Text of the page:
If you're using a 'destructive' workflow, one in which each step changes the pixels--Photoshop's default way of working--order of operations can have a strong impact on the result:
1) Getting it right at the source is key--do a high-bit depth scan, use digital ICE if available.
1b) Capture in the lowest gamma, broadest color space you can (ie. AdobeRGB or better yet ProPhoto RGB), convert to it now if you can't.
2) Some applications (or plugins for Photoshop) allow you to do something called "capture sharpening", often implemented as Richardson-Lucy deconvolution (sounds scarier than it is to use). Done correctly, deconvolution is actually restoring high frequency information (detail) to your file (it's providing real information, not the illusion of detail as unsharp mask does). You may find that a capture sharpen of your scans can help you get a sharper result, without any halos, crunchiness, or eye fatigue from the resulting work.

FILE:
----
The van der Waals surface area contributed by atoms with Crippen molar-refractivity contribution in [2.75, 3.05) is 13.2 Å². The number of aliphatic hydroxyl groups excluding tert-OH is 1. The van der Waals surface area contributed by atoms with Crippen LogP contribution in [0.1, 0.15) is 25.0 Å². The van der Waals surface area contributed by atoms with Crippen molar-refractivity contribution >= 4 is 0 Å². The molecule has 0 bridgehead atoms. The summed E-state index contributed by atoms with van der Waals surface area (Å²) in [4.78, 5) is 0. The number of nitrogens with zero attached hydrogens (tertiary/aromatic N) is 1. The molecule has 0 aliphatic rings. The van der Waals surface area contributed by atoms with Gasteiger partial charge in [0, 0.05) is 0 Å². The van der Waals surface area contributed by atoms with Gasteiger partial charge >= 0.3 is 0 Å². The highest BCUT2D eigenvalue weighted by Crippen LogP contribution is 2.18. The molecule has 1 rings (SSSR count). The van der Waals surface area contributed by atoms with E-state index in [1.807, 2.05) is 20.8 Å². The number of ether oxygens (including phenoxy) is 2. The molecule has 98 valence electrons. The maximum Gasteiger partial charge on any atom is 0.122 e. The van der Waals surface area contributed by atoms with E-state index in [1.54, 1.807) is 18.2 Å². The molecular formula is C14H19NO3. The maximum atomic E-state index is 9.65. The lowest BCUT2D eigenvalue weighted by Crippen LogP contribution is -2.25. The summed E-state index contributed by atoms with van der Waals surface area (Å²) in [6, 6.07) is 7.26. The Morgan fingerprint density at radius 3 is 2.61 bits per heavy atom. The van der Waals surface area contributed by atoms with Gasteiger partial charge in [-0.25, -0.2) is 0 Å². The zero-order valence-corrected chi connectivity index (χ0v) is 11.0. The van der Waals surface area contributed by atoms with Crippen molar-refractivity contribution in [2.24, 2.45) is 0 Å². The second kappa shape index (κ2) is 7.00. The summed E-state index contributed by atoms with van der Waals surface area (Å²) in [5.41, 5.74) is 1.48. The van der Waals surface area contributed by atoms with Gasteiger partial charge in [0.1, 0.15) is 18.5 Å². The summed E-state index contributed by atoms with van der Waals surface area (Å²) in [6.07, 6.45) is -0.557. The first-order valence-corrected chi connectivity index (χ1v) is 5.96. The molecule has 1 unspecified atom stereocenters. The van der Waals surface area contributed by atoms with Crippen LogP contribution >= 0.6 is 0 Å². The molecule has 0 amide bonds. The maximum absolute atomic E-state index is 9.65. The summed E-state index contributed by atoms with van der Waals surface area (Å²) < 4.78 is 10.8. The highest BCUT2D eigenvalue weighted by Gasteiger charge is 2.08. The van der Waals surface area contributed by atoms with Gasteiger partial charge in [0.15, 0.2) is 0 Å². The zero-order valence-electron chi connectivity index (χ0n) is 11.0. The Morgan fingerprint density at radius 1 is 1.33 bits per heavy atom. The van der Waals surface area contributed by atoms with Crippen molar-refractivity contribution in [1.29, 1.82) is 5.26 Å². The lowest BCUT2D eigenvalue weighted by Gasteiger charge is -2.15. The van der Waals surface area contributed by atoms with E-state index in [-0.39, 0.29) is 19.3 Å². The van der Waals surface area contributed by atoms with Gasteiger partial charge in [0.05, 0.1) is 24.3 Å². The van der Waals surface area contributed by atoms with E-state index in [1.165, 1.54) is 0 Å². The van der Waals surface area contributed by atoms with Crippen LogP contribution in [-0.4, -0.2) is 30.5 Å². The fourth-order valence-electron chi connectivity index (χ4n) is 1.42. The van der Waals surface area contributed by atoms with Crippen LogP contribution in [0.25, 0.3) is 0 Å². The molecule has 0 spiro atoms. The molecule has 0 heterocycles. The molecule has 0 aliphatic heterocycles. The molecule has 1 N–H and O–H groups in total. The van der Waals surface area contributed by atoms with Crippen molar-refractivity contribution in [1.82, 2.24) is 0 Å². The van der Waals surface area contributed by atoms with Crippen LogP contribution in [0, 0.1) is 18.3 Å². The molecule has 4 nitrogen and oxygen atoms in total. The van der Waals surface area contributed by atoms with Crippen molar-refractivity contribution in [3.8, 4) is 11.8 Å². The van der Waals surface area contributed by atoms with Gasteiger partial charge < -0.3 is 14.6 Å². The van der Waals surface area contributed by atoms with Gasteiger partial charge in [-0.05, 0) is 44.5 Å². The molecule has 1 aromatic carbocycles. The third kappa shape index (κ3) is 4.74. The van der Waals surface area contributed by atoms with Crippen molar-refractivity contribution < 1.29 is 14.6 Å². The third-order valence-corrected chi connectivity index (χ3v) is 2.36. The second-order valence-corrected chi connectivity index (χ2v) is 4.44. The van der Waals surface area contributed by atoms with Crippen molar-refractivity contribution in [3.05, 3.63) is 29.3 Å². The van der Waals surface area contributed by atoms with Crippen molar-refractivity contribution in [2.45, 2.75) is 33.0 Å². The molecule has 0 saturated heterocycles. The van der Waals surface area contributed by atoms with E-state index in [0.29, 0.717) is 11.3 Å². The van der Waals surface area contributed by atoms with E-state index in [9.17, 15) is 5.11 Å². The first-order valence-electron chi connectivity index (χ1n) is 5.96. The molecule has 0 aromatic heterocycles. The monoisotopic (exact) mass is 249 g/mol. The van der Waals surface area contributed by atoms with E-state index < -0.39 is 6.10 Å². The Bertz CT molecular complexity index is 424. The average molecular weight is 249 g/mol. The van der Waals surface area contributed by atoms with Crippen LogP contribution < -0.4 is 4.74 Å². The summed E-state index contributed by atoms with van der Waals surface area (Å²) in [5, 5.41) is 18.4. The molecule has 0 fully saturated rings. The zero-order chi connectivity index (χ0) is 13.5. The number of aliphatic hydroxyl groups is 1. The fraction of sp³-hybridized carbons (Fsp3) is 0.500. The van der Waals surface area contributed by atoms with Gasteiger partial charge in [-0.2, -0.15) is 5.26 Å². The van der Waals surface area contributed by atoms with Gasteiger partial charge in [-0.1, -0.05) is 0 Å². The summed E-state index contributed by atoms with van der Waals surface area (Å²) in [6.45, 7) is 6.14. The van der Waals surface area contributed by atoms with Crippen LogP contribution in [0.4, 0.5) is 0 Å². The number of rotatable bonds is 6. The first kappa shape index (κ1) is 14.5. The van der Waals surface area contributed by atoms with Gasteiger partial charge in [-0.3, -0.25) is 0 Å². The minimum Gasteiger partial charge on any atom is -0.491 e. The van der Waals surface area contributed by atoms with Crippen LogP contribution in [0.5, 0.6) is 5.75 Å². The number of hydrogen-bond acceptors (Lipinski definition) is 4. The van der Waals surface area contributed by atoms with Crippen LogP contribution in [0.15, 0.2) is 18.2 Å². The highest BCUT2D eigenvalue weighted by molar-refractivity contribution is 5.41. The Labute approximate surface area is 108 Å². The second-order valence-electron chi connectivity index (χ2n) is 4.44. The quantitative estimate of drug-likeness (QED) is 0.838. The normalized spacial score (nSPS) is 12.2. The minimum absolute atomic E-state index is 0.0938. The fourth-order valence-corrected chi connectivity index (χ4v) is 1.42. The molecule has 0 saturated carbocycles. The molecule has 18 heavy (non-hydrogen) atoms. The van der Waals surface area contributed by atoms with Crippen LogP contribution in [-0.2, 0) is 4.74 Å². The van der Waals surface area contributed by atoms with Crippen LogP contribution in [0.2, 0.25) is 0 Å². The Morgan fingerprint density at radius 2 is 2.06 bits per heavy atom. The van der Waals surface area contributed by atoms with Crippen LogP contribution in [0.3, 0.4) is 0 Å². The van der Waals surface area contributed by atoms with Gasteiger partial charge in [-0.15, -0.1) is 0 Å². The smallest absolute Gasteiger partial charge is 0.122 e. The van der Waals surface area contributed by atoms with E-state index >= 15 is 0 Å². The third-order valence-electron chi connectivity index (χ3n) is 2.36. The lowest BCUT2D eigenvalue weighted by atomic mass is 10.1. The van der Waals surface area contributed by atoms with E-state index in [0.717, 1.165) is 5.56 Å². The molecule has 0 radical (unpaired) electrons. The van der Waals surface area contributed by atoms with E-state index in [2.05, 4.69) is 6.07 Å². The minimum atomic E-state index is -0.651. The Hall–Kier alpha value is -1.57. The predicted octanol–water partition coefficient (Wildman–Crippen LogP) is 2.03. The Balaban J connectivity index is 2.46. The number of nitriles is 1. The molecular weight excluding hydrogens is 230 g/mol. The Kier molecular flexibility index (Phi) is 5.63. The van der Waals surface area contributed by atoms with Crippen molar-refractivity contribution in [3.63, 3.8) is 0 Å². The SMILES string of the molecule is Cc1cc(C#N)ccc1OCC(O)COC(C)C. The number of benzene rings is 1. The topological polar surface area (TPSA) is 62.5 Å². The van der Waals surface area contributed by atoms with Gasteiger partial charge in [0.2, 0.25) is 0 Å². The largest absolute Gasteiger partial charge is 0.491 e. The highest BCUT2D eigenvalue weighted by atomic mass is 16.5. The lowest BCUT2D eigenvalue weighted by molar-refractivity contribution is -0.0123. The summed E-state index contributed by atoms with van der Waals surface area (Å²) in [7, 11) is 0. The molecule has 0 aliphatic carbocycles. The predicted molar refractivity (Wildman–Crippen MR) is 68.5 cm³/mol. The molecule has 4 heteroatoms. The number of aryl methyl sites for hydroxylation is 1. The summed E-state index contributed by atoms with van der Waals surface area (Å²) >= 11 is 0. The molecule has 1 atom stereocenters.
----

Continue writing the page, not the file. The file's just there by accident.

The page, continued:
3) Do a proper (correlated color temperature) white balance of your image (if no true white balance tool is available, then color balance as part of step 4). You'll have a dedicated tool labeled white balance, grey balance or neutral picker, if you have one. Interestingly, Photoshop does not have a white balance tool, but Adobe Camera Raw does. You can get your scan into ACR with some contortions, if you wish to.
4) Use curves to do your color balance, gamma correction, level correction, exposure, contrast, and tone mapping. Order of these won't matter as all will become a single curve operation.
5) Apply your creative effects--saturation, sharpening, vignetting, et. al. The fewer "commits" the better, for image quality.
6) Optimize your content for output; web version, print version, digital display versions of the same file will all be prepped differently. Don't forget to change to an appropriate color space for presentation. If you are interpolating (upsizing or downsizing), use bicubic or better (bicubic is Photoshop's best so that's a great starting place).
Sharpening is a mystery to most of us, but when done correctly is invisible. Worth a read: http://www.amazon.com/World-Sharpening-Photoshop-Camera-Lightroom/dp/0321637550 (no affiliation).